In the aftermath of the Arab Spring, Turkey was often seen as the model for a democracy in the Muslim world. The economic policies of the current government of Recep Tayyip Erdogan and his Islamic Fundamentalist party AKP have been praised widely in the West, just last week again by star-economist Jeffrey Sachs. So, where is the uprising coming from?
To understand what is happening in Turkey, it makes sense to look at neighbouring Iran. In some ways, Iran could be seen as the prototype of the current regime in Turkey. Former president and revolution-veteran Ali Akbar Hashemi Rafsanjani in his recent attempt to re-enter political life now turns out to be a billionaire – as do many of his fellow ‘religious’ leaders. But it is not just personal: The main policies of his presidency (1989-2007) read like the script book of the Washington Consensus: liberalization of the economy, creating ‘free’ markets, privatization – Mr. Rafsanjani used the classic toolbox of what often is dubbed ‘neoliberal’ capitalism in the West. The result is rather similar, too. His policies created a new super-rich upper class and made life rather tough for the vast majority of Iranians.
This in itself is surprising and widely overlooked in the Western media. The Iranian revolution, together with the more recent uprisings in the Arab Spring of 2011, had this strong whiff of a grassroots movement, driven by the disenfranchised, poor, working class, common-man-on-the-street. In reality, nothing could be further from the truth.
Turkey is just the more recent example for understanding the way Islamic fundamentalism and a neo-liberal ideology can be the coziest of bedfellows. The current uprising on the streets of Istanbul in fact is then very similar to what we saw in Tehran in 2009. The Islamic aspect of Turkish politics could be overlooked as Mr. Erdogan applied a piecemeal approach to changing the secular foundations of Turkey. Examples are the recent gaffe about a ban of red lipsticks for stewardesses on Turkish Airlines or the attempt to curtail the sale of alcohol. It only became more visible in Turkey’s recent conflicts with Israel in the context of support for the Palestinian state.
For most of his tenure though, Mr. Erdogan was praised in the West for his economic policies. He continued what his predecessor Turgut Ozal started by reducing trade and FDI barriers, liberalizing the economy, privatizing many of the large assets of the Turkish state and creating a new class of Turkish entrepreneurs, the so-called ‘Anatolian Tiger’. Suffice to add, that Mr. Erdogan himself and his wider family is said to have amassed a fairytale fortune over the last decade which puts him just on par with the Ayatollahs next door.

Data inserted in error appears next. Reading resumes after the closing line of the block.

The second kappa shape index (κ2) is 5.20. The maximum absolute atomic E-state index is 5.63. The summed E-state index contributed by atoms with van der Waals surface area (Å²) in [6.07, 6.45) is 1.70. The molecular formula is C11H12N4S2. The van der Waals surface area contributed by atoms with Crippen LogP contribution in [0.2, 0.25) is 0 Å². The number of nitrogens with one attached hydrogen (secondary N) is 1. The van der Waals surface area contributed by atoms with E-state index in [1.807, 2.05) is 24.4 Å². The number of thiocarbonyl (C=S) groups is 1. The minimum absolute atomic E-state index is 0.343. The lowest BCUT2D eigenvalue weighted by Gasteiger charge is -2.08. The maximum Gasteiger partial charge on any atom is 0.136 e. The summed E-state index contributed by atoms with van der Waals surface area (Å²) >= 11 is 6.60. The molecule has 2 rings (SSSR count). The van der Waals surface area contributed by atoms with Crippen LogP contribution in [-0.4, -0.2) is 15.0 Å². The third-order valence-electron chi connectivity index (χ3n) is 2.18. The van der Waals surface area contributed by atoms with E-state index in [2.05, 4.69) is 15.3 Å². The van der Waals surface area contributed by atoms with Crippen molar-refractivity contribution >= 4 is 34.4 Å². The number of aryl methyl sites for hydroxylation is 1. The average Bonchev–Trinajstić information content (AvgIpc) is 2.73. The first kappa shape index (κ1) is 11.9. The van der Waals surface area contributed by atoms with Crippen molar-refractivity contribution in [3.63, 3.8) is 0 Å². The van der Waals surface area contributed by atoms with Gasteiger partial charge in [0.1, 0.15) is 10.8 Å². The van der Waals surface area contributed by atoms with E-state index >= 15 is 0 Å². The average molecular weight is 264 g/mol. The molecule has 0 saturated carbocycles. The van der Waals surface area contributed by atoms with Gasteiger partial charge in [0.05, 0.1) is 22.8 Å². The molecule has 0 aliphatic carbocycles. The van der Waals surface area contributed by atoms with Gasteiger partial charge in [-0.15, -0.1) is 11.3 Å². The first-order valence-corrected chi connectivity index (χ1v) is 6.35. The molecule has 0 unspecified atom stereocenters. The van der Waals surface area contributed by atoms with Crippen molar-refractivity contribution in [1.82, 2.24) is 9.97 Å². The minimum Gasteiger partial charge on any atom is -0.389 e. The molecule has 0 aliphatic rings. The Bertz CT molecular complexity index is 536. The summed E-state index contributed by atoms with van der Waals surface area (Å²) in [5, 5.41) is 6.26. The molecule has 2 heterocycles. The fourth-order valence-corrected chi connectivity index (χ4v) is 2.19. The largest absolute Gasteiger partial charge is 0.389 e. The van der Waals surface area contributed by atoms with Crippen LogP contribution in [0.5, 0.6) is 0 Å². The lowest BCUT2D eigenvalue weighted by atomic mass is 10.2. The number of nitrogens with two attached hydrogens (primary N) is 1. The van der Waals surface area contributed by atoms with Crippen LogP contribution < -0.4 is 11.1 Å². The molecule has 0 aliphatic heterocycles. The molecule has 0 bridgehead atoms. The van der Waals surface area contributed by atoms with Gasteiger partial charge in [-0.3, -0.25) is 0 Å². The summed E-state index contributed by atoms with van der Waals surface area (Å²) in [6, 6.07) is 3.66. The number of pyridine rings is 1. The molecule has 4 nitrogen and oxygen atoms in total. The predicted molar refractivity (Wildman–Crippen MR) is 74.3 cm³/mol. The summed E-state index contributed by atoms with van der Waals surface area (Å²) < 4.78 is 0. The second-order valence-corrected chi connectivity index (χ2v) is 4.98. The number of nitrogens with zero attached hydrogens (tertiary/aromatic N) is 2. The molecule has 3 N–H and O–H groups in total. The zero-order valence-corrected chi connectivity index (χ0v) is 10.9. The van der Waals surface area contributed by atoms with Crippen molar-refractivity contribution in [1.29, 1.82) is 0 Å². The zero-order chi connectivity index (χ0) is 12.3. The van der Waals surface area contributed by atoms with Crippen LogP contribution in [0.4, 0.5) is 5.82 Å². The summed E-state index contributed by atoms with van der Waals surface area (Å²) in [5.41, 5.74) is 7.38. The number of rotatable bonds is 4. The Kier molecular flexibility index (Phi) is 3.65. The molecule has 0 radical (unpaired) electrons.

Mr. Erdogan’s base (he won his third term by around 50 per cent) is clearly in the poorer, underdeveloped and more backward parts of Central and Eastern Turkey and the poor, fast-growing neighborhoods of Turkey’s big cities – very much what on the surface looks like a working-class movement. Conspicuously though, under Mr. Erdogan, we have also seen a systematic dismantling of worker’s rights and a trade union movement deeply rooted in the 90-year tradition of a social democratic state.
There were already riots in Istanbul just over a month ago – hardly noticed in the West. On May 1 (the European version of Labor Day), trade union rallies and demonstrations are common on in many larger European cities. This year though, in Istanbul, they were banned for the first time. The hard core of labor activists that still defied the ban and turned up on the same Taksim Square were treated much like the demonstrators last weekend
But this is not just one isolated incident. In 2012, Turkish Airlines fired 300 employees who went on a strike opposing imminent legislation by the AKP targeted at further limiting rights to industrial action. In the built-up to a workout planned for May 15 this year one could read paternalistic messages from the company on large screens in every sales office of Turkish Airlines, encouraging workers to trust the company rather than the union.
This is what makes the current ‘Turkish Spring’ different from the Arab Spring: it is a revolt against an Islamist regime, that implements neo-liberal policies and infringes democratic freedoms to do so. It is more Tehran than Tahrir Square. As much as the rhetoric seems to juxtapose Political Islam against its arch-enemy, the United States as the ultimate capitalist system, the proof on the ground points in a markedly opposite direction.
Islamic fundamentalism is not an alternative to neo-liberal capitalism, which brought the West the ongoing financial crisis. It is exactly the same project, albeit under a different ideological cloak. In Turkey, we now see that people had enough. And despite NATO member Turkey’s geopolitical importance with the current crisis in Syria, Western leaders are well advised to take the current protests on the streets of Turkey seriously.
Dirk Matten is the Hewlett Packard chair in Corporate Social Responsibility at York University’s Schulich School of Business and a visiting professor at Sabancı University in Istanbul